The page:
This piece of opal has a white body colour with predominate red play of colour, orange, green and blue secondary colours.
The bright gemmy stone is comparable to the best white opal from South Australia.
Hydrophane Opal is dry and porous and readily absorbs and loses water.
The photos above show the dry stone.
When immersed in water a very striking change occurs over half an hour or less.
Photo above shows the hydration zone surrounding the dry white area in the center.
At 7 minutes, the hydration progresses towards the center.
The hydrated opal becomes water clear.
Back of stone.
It is fascinating to watch the change.
On some of these Welo stones, the spectral colours disappear when the stone is hydrated.
Not this one!
At 10 minutes, the water has nearly reached the center.
At 15 minutes the stone is fully hydrated.
This has now become water clear, and is a magnificent clean gem.
The colour and movement in this stone is beyond words. Note the reflections of spectral colour projected onto the plastic base that the stone rests on in photo above.
Photos below show back of the stone.
Note the strong projected colour on my thumbnail
Within 20 minutes the stone returns to a white base as the water leaves the stone.
Over a period of hours to days, the stone regains it's original state, depending on humidity.
This stone weighs 7.15 carats dry- it is totally clean and sound.
This desert opal is from a large find of seam opal in a rhyolitic horizon - it is so new, that no one can say with any certainty what the stability is.
I know several cutters who began buying and cutting this material late in 2008 - so far there are no reports of crazing.
It is softer than Australian or Brasilian opal, this piece was quite robust when cutting wet- i rubbed this starting with a 320 hard wheel.
Read on to the end for a discussion of the material
I rubbed the rough clean up to 1200 mesh and left it overnight
same stones wet
as noted before the material is strongly hydrophane
variety of body coulours - material dry
some shots of the hydrated material
two pieces had fractures so i used pliers to snap them off
see the text below for a discussion of stress relief fracturing
here are the two chips from formation cracks- cutters!
September 11 update
some stones from the material above- 1200 mesh finish - my polish pad got contaminated :(
Here is some detailed email correspondence beteween me and Mike Kelly of Opalfire.info concerning the material, Mike has cut a lot of opal from origins outside of Australia and is well equipped to comment with decades of experience.
Thanks Mike for making the effort to share your experience with me in detail.
I have handled quite a bit of this stuff. Sure is pretty. I was not interested for quite a while, as I got a parcel back in the chocolate nodule days and it fell apart on me, all of it. But this new crystal opal is great. Weird, but nice colors, huh?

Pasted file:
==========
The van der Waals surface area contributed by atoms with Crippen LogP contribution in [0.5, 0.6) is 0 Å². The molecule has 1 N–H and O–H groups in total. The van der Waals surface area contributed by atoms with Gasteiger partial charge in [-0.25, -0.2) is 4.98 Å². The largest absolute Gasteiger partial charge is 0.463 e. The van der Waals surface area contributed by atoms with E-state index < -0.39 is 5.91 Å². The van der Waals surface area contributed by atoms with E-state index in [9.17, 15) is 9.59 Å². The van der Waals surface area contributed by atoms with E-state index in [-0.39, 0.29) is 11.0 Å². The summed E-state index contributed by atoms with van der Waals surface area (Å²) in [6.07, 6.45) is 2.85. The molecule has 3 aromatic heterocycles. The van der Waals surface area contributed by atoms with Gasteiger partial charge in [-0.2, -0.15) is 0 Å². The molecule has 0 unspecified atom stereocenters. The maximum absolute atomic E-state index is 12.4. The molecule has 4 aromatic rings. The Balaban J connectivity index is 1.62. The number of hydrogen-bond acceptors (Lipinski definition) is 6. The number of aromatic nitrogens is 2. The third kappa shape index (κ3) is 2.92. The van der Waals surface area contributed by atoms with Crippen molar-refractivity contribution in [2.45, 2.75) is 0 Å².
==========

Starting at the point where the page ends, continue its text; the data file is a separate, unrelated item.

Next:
I haven't had much cracking problems. A few surface cracks which I ground out, and an occasional piece I've had to split open along the fault line. But it doesn't seem to spontaneously crack, the way LR crystal does to me sometimes. and I haven't seen any cracking after I've cut a piece. So I think it is pretty stable, esp after cutting and polishing. A lot of people are polishing 360 around on these, but I think a regular cabochon cut should be fine. So you can treat it pretty much as you would any crystal or white xtal body. The amber and darker shades of body tone are iron rich. That damps the fluorescence and lessens the hydrophane quality. So the darker ones could be treated like any opal. The lighter stuff of course is extremely hydrophane.
When you get it wet, the hydrophane property kicks in. The white body tone will clear, making the stone really show the internal color, but then the color fades to clear too and you have a piece if clear opal in your hands. The play of color and body tone will come back as it dries, which shouldn't take long there in the desert. Here, in a rainy Spring, it took a while.
So it would be good to plan and chart your cut, with notes and drawings if necessary, before you start cutting.
Or you can cut it just like you would cut any opal you have ever cut, but using water, It's gonna go clear on you.
I haven't had cracking problems once I get the surface cracks ground out. The rough is already so dry, you don't have to worry about it losing water and creating stresses. Several people have told me that you can wet it and dry it as much as you want and it won't create cracking.
I love the patterns in this material. I'm seeing lots of "almost" harlequin patterns, stairstep bars and lots of triangular forms.
My big question is value. Right now it is cheap, compared to Aussie material of the same or similar quality.
I'd be real interested to hear what you think about it, and how it is being viewed in LR circles "Mike "
when rubbing the parcel i noticed a lot of the bigger nodules had formation cracks in them. NOT what i would call crazing, more like the "natural joins" seen in Lightning Ridge material which are often recemented with a subsequent opalisation event.
The piece shown on the top of this page has been wet and dry 100's of times, been out in the sun all day on a black iron frying pan ( winter here) , frozen in the freezer overnight and no cracks as yet.
Things are already pretty dire in the Australian opal mining scene- I think there are more buyers turning to mining to try and get some supply!
Most who are in it now are over 50- and not many young ones coming aboard.
I notice a bit of this material starting to come out of Chanthaburi and Bangkok, so i am assuming there will be a bit of continuity of supply.